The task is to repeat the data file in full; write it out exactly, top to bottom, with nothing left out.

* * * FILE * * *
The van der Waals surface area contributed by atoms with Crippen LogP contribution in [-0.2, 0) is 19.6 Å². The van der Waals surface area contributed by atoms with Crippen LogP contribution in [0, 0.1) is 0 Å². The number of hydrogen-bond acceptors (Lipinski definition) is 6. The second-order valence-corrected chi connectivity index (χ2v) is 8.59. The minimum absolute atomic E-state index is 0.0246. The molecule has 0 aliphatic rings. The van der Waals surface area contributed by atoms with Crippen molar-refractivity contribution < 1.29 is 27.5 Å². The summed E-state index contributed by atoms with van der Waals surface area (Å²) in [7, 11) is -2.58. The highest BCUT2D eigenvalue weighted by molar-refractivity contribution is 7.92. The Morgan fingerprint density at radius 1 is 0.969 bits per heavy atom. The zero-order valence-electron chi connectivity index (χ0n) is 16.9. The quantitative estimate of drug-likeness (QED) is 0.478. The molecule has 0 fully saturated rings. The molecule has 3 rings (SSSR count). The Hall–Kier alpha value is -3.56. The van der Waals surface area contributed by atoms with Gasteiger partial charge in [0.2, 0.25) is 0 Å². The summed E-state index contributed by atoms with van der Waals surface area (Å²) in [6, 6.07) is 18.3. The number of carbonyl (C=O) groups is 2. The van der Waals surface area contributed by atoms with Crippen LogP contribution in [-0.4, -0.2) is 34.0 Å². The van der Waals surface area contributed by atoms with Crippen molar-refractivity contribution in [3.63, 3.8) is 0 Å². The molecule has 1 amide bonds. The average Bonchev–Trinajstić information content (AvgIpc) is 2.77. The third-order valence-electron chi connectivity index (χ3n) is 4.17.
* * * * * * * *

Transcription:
The van der Waals surface area contributed by atoms with Crippen LogP contribution in [-0.2, 0) is 19.6 Å². The van der Waals surface area contributed by atoms with Crippen LogP contribution in [0, 0.1) is 0 Å². The number of hydrogen-bond acceptors (Lipinski definition) is 6. The second-order valence-corrected chi connectivity index (χ2v) is 8.59. The minimum absolute atomic E-state index is 0.0246. The molecule has 0 aliphatic rings. The van der Waals surface area contributed by atoms with Crippen molar-refractivity contribution < 1.29 is 27.5 Å². The summed E-state index contributed by atoms with van der Waals surface area (Å²) in [7, 11) is -2.58. The highest BCUT2D eigenvalue weighted by molar-refractivity contribution is 7.92. The Morgan fingerprint density at radius 1 is 0.969 bits per heavy atom. The zero-order valence-electron chi connectivity index (χ0n) is 16.9. The quantitative estimate of drug-likeness (QED) is 0.478. The molecule has 0 fully saturated rings. The molecule has 3 rings (SSSR count). The Hall–Kier alpha value is -3.56. The van der Waals surface area contributed by atoms with Gasteiger partial charge in [0.2, 0.25) is 0 Å². The summed E-state index contributed by atoms with van der Waals surface area (Å²) in [6, 6.07) is 18.3. The number of carbonyl (C=O) groups is 2. The van der Waals surface area contributed by atoms with Crippen LogP contribution in [-0.4, -0.2) is 34.0 Å². The van der Waals surface area contributed by atoms with Crippen molar-refractivity contribution in [3.63, 3.8) is 0 Å². The molecule has 1 amide bonds. The average Bonchev–Trinajstić information content (AvgIpc) is 2.77. The third-order valence-electron chi connectivity index (χ3n) is 4.17.